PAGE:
Miners in Matewan determined it was time to carry the United Mine Workers of America (UMWA) to the southern West Virginia coalfields.

The coal barons thought in any other case.

The firm (SMCC) employed Albert Felts and the Baldwin-Felts Detective Agency to quell the miners and evict rabble-rousers from their firm-owned properties. Felts descended on Matewan within the Spring of 1920 with a dozen thugs. Some of these males have been veterans of the Ludlow Massacre.

The evictions from firm-owned properties weren’t nicely acquired within the city. Matewan’s Chief of Police, “Smilin’ Sid” Hatfield, was a staunch supporter of the union and rebuffed the coal firm’s substantial bribe presents. Hatfield was a descendant of Devil Anse Hatfield, chief of the notorious Hatfield vs. McCoy feud. (There is a few dispute over Sid Hatfield’s lineage, although unofficially, he appears to have been an excellent-nephew to Devil Anse.) He joined with the city’s Mayor, Cabell Cornelis Testerman, to oppose the coal firm and their employed weapons.

Sid Hatfield

Despite the coal firms’ brutal, intimidating, and debilitating ways, hundreds of West Virginia coal miners joined the UMWA. Those who did quickly discovered themselves forcibly faraway from their properties, with their meager belongings thrown on the street, rain or shine.

On May 19, 1920, Felts and his crew spent the day evicting quite a few households at gunpoint after which went for supper on the Urias Hotel. They meant to take the 5:00 pm practice again to Bluefield, Virginia, the place the corporate was headquartered. Rain drizzled down from the encompassing mountains, relentlessly pattering the tepid waters of the Tug Fork River, which ran simply south of the city’s Main Street. The evicted households have been soaked in raindrops and righteous indignation.

As the Felts crew made the quick stroll from the Urias to the practice depot, they have been met by Chief Hatfield and Mayor Testerman. Hatfield informed Felts he was there to serve a warrant for his arrest, a contract procured by the county Sherriff.

Felts believed he had the higher hand. He was unaware {that a} band of armed and indignant miners surrounded him and his eviction posse as they stood on the platform. The miners have been all watching from strategic places across the small city. Prepared for a confrontation, Felts produced a warrant of his personal for the arrest of Sid Hatfield. As the lads argued, a shot rang out, after which all Hell broke free. A scene that will be the envy of many an outdated western film unfolded and the little mining city was riddled with gun smoke and bullets. The rain washed the streets of Matewan in blood, and a few say it flowed to the river.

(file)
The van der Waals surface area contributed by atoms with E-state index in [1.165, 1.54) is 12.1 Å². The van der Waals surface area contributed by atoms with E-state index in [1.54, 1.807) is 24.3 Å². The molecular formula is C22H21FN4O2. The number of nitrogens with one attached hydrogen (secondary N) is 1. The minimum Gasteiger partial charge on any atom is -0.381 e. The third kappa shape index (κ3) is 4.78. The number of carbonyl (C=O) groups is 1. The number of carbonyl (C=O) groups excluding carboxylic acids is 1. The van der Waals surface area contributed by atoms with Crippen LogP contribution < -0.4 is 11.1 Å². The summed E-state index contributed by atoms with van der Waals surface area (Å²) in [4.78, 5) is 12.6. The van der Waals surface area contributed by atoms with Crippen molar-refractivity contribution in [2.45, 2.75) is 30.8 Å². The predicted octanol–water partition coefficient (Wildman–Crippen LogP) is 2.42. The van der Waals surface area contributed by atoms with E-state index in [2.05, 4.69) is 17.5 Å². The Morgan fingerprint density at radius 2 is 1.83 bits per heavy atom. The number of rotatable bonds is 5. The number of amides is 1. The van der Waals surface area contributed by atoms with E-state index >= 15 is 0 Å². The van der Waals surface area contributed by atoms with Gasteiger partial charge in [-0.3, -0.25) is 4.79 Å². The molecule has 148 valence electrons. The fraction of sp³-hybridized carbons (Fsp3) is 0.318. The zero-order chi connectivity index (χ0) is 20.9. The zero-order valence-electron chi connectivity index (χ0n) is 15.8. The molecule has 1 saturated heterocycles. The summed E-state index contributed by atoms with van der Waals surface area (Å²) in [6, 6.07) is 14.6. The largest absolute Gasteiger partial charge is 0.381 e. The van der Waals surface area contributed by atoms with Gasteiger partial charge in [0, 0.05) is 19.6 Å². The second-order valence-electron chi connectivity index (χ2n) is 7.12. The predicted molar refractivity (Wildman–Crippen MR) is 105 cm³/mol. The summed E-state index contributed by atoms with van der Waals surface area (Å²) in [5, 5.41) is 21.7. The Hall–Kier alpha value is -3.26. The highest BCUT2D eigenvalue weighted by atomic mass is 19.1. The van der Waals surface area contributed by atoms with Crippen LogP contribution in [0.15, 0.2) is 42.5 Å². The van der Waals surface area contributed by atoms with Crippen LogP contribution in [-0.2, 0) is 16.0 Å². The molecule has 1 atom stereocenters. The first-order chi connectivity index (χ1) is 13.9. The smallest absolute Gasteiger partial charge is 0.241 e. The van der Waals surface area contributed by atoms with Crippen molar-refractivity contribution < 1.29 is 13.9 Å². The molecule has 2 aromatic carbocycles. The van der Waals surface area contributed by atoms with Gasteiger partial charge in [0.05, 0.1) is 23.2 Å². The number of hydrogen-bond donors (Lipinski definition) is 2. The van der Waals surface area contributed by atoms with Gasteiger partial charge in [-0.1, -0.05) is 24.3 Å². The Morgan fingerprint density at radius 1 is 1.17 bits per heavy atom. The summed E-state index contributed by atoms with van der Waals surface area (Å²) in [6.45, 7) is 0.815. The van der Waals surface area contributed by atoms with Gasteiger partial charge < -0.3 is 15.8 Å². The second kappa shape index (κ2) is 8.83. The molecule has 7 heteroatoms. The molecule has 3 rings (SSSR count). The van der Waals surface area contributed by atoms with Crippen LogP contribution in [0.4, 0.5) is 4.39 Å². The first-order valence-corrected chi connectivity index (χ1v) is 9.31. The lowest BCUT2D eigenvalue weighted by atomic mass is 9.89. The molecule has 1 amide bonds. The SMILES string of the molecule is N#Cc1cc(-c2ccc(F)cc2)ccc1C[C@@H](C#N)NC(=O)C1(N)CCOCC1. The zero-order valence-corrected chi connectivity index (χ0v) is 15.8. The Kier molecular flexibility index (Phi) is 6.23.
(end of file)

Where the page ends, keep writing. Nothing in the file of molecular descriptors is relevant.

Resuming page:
Mayor Testerman and Albert Felts, alongside together with his brother Lee Felts, lay among the many lifeless. Also lifeless have been 5 different detectives and 4 miners. The coal barons have been outraged and demanded that Hatfield and the miners stand trial. The barons held sway over media shops, which branded Hatfield as “The Terror on the Tug” and the chief of the ambush. Murder fees have been drawn, and Hatfield, together with 22 accomplices (co-defendants), was set to face trial in Williamson, WV, on January 26, 1921.

Baldwin-Felts detectives, identified merely as thugs in and round Mingo County, lined the streets of Williamson to intimidate Hatfield’s supporters and witnesses. The ploy was unsuccessful, as protection attorneys may show the warrant Albert Felts offered to Mayor Testerman was a faux.

Hatfield testified, “and he gave the warrant to the Mayor, and the Mayor read the warrant and said it was bogus, it was not legal, and then (Albert) Felts shot the Mayor. Then the shooting started in general.” Most of the eyewitnesses corroborated Hatfield’s account. A century has handed, and you may go to Matewan right this moment and nonetheless see a number of the bullet holes.

Hatfield’s protection was additionally consulting with attorneys from the American Civil Liberties Union (ACLU), and so they adopted the recommendation to place the coal firms on trial. They entered into proof a protracted and sordid report of the barons utilizing their firm energy to disclaim their staff and native residents basic human rights.

The homicide trial, the longest in West Virginia historical past, was over earlier than it began, and all 23 defendants have been acquitted on all fees. Chief Hatfield was free to go.